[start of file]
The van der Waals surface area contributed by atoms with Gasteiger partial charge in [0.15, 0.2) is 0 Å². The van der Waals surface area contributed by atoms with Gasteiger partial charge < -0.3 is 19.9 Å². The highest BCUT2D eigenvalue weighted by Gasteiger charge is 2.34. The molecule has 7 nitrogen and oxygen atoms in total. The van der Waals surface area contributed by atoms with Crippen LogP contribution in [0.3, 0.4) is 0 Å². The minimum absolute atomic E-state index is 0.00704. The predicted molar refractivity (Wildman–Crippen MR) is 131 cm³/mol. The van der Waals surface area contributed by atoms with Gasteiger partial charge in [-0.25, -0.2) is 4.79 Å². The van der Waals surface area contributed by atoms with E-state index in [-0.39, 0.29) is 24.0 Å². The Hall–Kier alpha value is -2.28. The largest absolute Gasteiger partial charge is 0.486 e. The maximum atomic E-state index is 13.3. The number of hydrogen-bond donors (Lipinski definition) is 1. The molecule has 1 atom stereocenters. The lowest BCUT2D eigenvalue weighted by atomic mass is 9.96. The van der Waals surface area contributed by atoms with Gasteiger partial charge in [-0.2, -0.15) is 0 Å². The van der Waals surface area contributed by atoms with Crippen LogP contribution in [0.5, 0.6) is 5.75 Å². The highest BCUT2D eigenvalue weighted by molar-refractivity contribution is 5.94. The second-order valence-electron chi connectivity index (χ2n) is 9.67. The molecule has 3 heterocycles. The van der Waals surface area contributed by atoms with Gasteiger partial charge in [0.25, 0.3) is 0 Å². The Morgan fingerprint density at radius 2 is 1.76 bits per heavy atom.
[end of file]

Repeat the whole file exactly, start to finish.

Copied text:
The van der Waals surface area contributed by atoms with Gasteiger partial charge in [0.15, 0.2) is 0 Å². The van der Waals surface area contributed by atoms with Gasteiger partial charge < -0.3 is 19.9 Å². The highest BCUT2D eigenvalue weighted by Gasteiger charge is 2.34. The molecule has 7 nitrogen and oxygen atoms in total. The van der Waals surface area contributed by atoms with Crippen LogP contribution in [0.3, 0.4) is 0 Å². The minimum absolute atomic E-state index is 0.00704. The predicted molar refractivity (Wildman–Crippen MR) is 131 cm³/mol. The van der Waals surface area contributed by atoms with Gasteiger partial charge in [-0.25, -0.2) is 4.79 Å². The van der Waals surface area contributed by atoms with E-state index in [-0.39, 0.29) is 24.0 Å². The Hall–Kier alpha value is -2.28. The largest absolute Gasteiger partial charge is 0.486 e. The maximum atomic E-state index is 13.3. The number of hydrogen-bond donors (Lipinski definition) is 1. The molecule has 1 atom stereocenters. The lowest BCUT2D eigenvalue weighted by atomic mass is 9.96. The van der Waals surface area contributed by atoms with Gasteiger partial charge in [-0.2, -0.15) is 0 Å². The van der Waals surface area contributed by atoms with Crippen LogP contribution in [0.5, 0.6) is 5.75 Å². The highest BCUT2D eigenvalue weighted by molar-refractivity contribution is 5.94. The second-order valence-electron chi connectivity index (χ2n) is 9.67. The molecule has 3 heterocycles. The van der Waals surface area contributed by atoms with Gasteiger partial charge in [0.25, 0.3) is 0 Å². The Morgan fingerprint density at radius 2 is 1.76 bits per heavy atom.